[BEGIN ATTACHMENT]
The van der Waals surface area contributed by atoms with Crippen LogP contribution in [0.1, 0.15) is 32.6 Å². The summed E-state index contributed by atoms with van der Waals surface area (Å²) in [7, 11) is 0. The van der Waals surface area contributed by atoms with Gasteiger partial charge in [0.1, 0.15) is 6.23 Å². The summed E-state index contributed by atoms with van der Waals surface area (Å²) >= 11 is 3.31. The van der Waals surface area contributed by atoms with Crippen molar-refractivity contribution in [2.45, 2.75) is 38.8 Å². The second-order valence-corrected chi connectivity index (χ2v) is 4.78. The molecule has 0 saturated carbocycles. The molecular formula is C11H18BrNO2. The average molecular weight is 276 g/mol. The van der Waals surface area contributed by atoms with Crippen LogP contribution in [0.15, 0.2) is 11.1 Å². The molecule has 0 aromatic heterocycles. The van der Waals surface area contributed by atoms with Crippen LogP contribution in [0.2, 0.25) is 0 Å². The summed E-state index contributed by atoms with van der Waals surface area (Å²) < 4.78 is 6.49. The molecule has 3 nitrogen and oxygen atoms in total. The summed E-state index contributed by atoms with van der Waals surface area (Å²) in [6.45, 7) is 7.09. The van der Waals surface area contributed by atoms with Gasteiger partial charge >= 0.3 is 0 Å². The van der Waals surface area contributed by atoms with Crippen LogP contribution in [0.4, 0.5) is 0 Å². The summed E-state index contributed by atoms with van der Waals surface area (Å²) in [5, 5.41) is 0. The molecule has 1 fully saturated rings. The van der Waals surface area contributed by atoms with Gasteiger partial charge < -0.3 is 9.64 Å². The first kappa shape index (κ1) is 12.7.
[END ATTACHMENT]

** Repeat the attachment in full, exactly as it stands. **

The van der Waals surface area contributed by atoms with Crippen LogP contribution in [0.1, 0.15) is 32.6 Å². The summed E-state index contributed by atoms with van der Waals surface area (Å²) in [7, 11) is 0. The van der Waals surface area contributed by atoms with Gasteiger partial charge in [0.1, 0.15) is 6.23 Å². The summed E-state index contributed by atoms with van der Waals surface area (Å²) >= 11 is 3.31. The van der Waals surface area contributed by atoms with Crippen molar-refractivity contribution in [2.45, 2.75) is 38.8 Å². The second-order valence-corrected chi connectivity index (χ2v) is 4.78. The molecule has 0 saturated carbocycles. The molecular formula is C11H18BrNO2. The average molecular weight is 276 g/mol. The van der Waals surface area contributed by atoms with Crippen LogP contribution in [0.15, 0.2) is 11.1 Å². The molecule has 0 aromatic heterocycles. The van der Waals surface area contributed by atoms with Crippen LogP contribution in [0.2, 0.25) is 0 Å². The summed E-state index contributed by atoms with van der Waals surface area (Å²) < 4.78 is 6.49. The molecule has 3 nitrogen and oxygen atoms in total. The summed E-state index contributed by atoms with van der Waals surface area (Å²) in [6.45, 7) is 7.09. The van der Waals surface area contributed by atoms with Gasteiger partial charge >= 0.3 is 0 Å². The van der Waals surface area contributed by atoms with Crippen LogP contribution in [0.4, 0.5) is 0 Å². The summed E-state index contributed by atoms with van der Waals surface area (Å²) in [5, 5.41) is 0. The molecule has 1 fully saturated rings. The van der Waals surface area contributed by atoms with Gasteiger partial charge < -0.3 is 9.64 Å². The first kappa shape index (κ1) is 12.7.